Studies have suggested that people can take two different vaccines in the first and second dose schedule, but it is too early to say if it can be added in the standard protocol, the Centre said on Saturday. “It is plausible. But there need to be more studies. It can’t be said definitively that mixing of doses can be practised. There is no robust scientific evidence. Only time will tell whether it will be done in future or not, It will depend on international studies, World Health Organization findings etc. Our experts are also continuously studying,” Niti Aayog (health) member VK Paul said on Saturday.
“One shot of one type produces antibodies and the second shot from another will increase that. Scientifically, there is no problem,” he added. The health ministry has till now cautioned people to take the second dose of the same vaccine.
A preliminary study published in the Lancet has shown that mixing Covid-19 vaccine doses — second dose from a different brand than the first — is safe, but may present more frequent mild side-effects such as a headache, chills or a fever. The study led by University of Oxford researchers, earlier this year, began to investigate the effect of alternate doses of the Oxford-AstraZeneca vaccine and the Pfizer vaccine.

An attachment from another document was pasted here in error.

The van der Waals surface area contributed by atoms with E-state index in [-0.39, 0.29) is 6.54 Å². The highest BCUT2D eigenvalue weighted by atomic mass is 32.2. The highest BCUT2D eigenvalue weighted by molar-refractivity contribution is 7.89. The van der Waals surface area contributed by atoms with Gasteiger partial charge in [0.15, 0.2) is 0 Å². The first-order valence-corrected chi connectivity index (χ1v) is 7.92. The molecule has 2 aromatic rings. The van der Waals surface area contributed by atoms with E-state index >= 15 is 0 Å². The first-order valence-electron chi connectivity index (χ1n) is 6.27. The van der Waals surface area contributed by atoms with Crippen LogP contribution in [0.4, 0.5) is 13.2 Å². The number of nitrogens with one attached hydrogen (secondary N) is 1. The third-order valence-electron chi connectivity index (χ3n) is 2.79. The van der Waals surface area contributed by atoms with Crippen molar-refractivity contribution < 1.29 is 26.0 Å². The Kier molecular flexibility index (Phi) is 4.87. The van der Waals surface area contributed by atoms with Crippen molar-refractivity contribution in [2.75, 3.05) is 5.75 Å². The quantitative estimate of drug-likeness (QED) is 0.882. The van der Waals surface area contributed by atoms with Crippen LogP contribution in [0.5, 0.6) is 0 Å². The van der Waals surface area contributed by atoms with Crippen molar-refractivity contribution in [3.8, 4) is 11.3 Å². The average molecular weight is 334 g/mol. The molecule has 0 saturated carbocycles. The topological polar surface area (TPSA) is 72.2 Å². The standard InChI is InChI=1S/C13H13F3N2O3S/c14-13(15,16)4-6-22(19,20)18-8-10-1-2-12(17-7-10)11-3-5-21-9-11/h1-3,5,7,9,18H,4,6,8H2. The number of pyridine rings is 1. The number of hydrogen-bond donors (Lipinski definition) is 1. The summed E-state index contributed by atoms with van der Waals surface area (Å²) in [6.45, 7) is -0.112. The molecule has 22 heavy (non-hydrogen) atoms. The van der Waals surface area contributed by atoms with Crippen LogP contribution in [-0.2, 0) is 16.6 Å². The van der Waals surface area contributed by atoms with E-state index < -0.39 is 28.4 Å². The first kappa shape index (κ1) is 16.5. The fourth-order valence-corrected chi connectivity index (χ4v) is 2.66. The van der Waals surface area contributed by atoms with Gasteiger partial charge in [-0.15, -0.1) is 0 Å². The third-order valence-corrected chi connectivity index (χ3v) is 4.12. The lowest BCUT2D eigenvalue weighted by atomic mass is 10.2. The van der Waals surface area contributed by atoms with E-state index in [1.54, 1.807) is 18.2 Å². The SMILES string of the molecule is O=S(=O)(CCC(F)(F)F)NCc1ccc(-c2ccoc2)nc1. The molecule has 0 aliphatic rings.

The team examined more than 800 adults aged 50 and over who had received mixed vaccine doses at a four-week interval. When given at a four-week interval, both of the 'mixed' schedules (Pfizer-BioNTech followed by Oxford-AstraZeneca, and Oxford-AstraZeneca followed by Pfizer-BioNTech) induced more frequent reactions following the 2nd, 'boost' dose than the standard, ‘non-mixed’ schedules.
However, the adverse reactions were short-lived and there were no other safety concerns, the researchers said.
"The results from this study suggest that mixed dose schedules could result in an increase in work absences the day after immunisation, and this is important to consider when planning immunisation of healthcare workers,” Matthew Snape, Associate Professor in Paediatrics and Vaccinology at the varsity.
"Importantly, there are no safety concerns or signals, and this does not tell us if the immune response will be affected. We hope to report these data in the coming months,” added Snape, who is also the Chief Investigator on the trial.
The data on the vaccines' efficacy, when administered in this way, is expected to be published in June.